Zimbabwe ruling party to boost Mugabe's powers
27 November 2014, 16:11
Harare -Zimbabwe's ruling party will amend its constitution to allow President Robert Mugabe to personally appoint his deputies, state media reported Thursday, in a move that would consolidate the veteran ruler's iron-grip on power.
Citing party sources, The Herald newspaper said ZANU-PF had "agreed on proposed amendments that will pave the way for President Mugabe to appoint all politburo members".
These include the party's vice presidents and its national chairman, thereby preventing "the creation of multiple centres of power", the paper quoted an anonymous source as saying.
The changes, which are expected to be rubberstamped at the party's congress which opens next week, come as top politicians are jostling to succeed the 90-year-old president who has ruled Zimbabwe for over three decades.
In what appeared to be a purge, the ruling Zimbabwe African National Union - Patriotic Front (ZANU-PF) on Wednesday ousted vice president Joice Mujuru from the party leadership.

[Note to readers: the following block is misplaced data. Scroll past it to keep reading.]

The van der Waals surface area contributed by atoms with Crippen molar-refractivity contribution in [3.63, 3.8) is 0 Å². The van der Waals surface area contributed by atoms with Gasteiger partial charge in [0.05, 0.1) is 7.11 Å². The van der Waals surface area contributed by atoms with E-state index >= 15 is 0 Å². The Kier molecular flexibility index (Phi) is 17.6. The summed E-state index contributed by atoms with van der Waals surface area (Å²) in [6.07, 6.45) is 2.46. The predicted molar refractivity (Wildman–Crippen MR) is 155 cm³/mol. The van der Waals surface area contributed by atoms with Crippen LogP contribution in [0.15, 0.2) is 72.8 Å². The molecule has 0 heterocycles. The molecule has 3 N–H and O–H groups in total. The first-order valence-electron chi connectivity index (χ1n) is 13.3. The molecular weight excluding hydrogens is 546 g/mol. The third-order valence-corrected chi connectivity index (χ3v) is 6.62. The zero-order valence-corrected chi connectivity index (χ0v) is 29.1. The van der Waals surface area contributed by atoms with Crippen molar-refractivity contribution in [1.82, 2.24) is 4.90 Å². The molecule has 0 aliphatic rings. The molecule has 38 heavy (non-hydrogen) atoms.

Mujuru and powerful Justice Minister Emmerson Mnangagwa were both leading contenders to replace Mugabe, who has been in power since independence from Britain in 1980.
But Mujuru has been sidelined after Mugabe's wife Grace accused her of plotting to assassinate the president, of corruption and fomenting factionalism which is threatening to tear ZANU-PF party apart.
Two senior officials linked to Mujuru had also been suspended from the party, and another expelled.
Grace Mugabe's sustained campaign against Mujuru, as well as her surprise nomination in August to lead the powerful women's wing of ZANU-PF have fueled speculation that she was eyeing the top spot herself.
Robert Mugabe himself has blasted the feuding within his party, declaring late October in a speech broadcast on national television that he was still in control.
He has also defended the nomination of his wife to the top job in the party's women's wing.
Mugabe, Africa's oldest leader, is expected to be confirmed as party chief at the congress.
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